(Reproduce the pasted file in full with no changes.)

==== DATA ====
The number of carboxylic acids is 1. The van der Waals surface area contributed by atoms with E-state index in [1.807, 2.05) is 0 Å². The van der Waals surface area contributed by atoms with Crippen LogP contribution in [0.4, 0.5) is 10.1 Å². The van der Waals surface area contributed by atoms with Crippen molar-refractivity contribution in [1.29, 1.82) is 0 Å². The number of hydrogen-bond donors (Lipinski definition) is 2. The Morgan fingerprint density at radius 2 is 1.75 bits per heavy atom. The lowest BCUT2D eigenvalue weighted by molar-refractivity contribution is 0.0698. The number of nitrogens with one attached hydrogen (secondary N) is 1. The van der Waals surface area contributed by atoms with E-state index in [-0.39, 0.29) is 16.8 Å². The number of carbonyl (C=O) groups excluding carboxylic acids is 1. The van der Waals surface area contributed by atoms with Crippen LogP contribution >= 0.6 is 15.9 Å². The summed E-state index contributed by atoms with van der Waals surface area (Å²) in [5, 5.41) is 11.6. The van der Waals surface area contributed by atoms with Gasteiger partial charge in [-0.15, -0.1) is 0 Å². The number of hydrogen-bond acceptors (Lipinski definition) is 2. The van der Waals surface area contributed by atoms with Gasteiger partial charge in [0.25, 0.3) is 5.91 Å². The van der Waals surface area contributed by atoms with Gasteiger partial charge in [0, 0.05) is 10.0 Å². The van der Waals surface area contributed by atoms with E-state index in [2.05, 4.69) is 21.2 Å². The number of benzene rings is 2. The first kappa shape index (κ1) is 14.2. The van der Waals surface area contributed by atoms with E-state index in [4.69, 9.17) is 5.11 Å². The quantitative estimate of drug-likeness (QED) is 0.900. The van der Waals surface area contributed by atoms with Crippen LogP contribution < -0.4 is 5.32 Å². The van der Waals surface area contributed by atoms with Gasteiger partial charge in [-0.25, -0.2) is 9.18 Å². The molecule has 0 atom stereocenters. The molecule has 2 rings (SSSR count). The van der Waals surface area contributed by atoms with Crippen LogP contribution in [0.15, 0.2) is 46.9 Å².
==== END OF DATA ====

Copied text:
The number of carboxylic acids is 1. The van der Waals surface area contributed by atoms with E-state index in [1.807, 2.05) is 0 Å². The van der Waals surface area contributed by atoms with Crippen LogP contribution in [0.4, 0.5) is 10.1 Å². The van der Waals surface area contributed by atoms with Crippen molar-refractivity contribution in [1.29, 1.82) is 0 Å². The number of hydrogen-bond donors (Lipinski definition) is 2. The Morgan fingerprint density at radius 2 is 1.75 bits per heavy atom. The lowest BCUT2D eigenvalue weighted by molar-refractivity contribution is 0.0698. The number of nitrogens with one attached hydrogen (secondary N) is 1. The van der Waals surface area contributed by atoms with E-state index in [-0.39, 0.29) is 16.8 Å². The number of carbonyl (C=O) groups excluding carboxylic acids is 1. The van der Waals surface area contributed by atoms with Crippen LogP contribution >= 0.6 is 15.9 Å². The summed E-state index contributed by atoms with van der Waals surface area (Å²) in [5, 5.41) is 11.6. The van der Waals surface area contributed by atoms with Gasteiger partial charge in [-0.15, -0.1) is 0 Å². The number of hydrogen-bond acceptors (Lipinski definition) is 2. The van der Waals surface area contributed by atoms with Gasteiger partial charge in [0.25, 0.3) is 5.91 Å². The van der Waals surface area contributed by atoms with Gasteiger partial charge in [0, 0.05) is 10.0 Å². The van der Waals surface area contributed by atoms with E-state index in [2.05, 4.69) is 21.2 Å². The number of benzene rings is 2. The first kappa shape index (κ1) is 14.2. The van der Waals surface area contributed by atoms with E-state index in [4.69, 9.17) is 5.11 Å². The quantitative estimate of drug-likeness (QED) is 0.900. The van der Waals surface area contributed by atoms with Crippen LogP contribution < -0.4 is 5.32 Å². The van der Waals surface area contributed by atoms with Gasteiger partial charge in [-0.25, -0.2) is 9.18 Å². The molecule has 0 atom stereocenters. The molecule has 2 rings (SSSR count). The van der Waals surface area contributed by atoms with Crippen LogP contribution in [0.15, 0.2) is 46.9 Å².